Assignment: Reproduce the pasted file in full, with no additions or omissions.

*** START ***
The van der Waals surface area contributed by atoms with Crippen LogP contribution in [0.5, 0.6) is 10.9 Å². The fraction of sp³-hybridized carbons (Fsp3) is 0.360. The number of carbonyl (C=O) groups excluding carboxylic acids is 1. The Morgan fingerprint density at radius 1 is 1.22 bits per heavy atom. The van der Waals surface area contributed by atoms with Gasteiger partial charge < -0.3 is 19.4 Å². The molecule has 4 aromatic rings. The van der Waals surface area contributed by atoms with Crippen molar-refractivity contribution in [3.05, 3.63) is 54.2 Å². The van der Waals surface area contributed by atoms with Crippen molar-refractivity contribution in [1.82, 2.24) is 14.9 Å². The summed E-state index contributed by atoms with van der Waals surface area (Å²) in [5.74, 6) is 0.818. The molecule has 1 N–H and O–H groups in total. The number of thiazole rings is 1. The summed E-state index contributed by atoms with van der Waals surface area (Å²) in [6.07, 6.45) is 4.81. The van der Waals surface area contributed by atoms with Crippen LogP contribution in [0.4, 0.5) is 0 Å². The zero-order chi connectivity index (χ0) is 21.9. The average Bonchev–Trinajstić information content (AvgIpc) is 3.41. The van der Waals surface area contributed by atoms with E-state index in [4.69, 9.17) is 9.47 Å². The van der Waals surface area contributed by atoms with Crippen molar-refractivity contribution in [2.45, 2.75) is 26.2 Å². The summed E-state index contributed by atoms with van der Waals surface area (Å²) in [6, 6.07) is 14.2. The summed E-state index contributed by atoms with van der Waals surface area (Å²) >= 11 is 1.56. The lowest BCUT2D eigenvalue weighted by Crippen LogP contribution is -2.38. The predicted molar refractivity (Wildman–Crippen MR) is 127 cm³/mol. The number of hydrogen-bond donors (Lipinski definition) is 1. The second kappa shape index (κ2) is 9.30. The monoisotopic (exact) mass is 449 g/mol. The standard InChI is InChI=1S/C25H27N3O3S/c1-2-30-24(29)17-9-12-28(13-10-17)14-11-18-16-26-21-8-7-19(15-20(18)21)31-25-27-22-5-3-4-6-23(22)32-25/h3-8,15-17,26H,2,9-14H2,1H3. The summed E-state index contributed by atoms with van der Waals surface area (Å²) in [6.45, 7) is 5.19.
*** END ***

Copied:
The van der Waals surface area contributed by atoms with Crippen LogP contribution in [0.5, 0.6) is 10.9 Å². The fraction of sp³-hybridized carbons (Fsp3) is 0.360. The number of carbonyl (C=O) groups excluding carboxylic acids is 1. The Morgan fingerprint density at radius 1 is 1.22 bits per heavy atom. The van der Waals surface area contributed by atoms with Gasteiger partial charge < -0.3 is 19.4 Å². The molecule has 4 aromatic rings. The van der Waals surface area contributed by atoms with Crippen molar-refractivity contribution in [3.05, 3.63) is 54.2 Å². The van der Waals surface area contributed by atoms with Crippen molar-refractivity contribution in [1.82, 2.24) is 14.9 Å². The summed E-state index contributed by atoms with van der Waals surface area (Å²) in [5.74, 6) is 0.818. The molecule has 1 N–H and O–H groups in total. The number of thiazole rings is 1. The summed E-state index contributed by atoms with van der Waals surface area (Å²) in [6.07, 6.45) is 4.81. The van der Waals surface area contributed by atoms with Crippen LogP contribution in [0.4, 0.5) is 0 Å². The zero-order chi connectivity index (χ0) is 21.9. The average Bonchev–Trinajstić information content (AvgIpc) is 3.41. The van der Waals surface area contributed by atoms with E-state index in [4.69, 9.17) is 9.47 Å². The van der Waals surface area contributed by atoms with Crippen molar-refractivity contribution in [2.45, 2.75) is 26.2 Å². The summed E-state index contributed by atoms with van der Waals surface area (Å²) in [6, 6.07) is 14.2. The summed E-state index contributed by atoms with van der Waals surface area (Å²) >= 11 is 1.56. The lowest BCUT2D eigenvalue weighted by Crippen LogP contribution is -2.38. The predicted molar refractivity (Wildman–Crippen MR) is 127 cm³/mol. The number of hydrogen-bond donors (Lipinski definition) is 1. The second kappa shape index (κ2) is 9.30. The monoisotopic (exact) mass is 449 g/mol. The standard InChI is InChI=1S/C25H27N3O3S/c1-2-30-24(29)17-9-12-28(13-10-17)14-11-18-16-26-21-8-7-19(15-20(18)21)31-25-27-22-5-3-4-6-23(22)32-25/h3-8,15-17,26H,2,9-14H2,1H3. The summed E-state index contributed by atoms with van der Waals surface area (Å²) in [6.45, 7) is 5.19.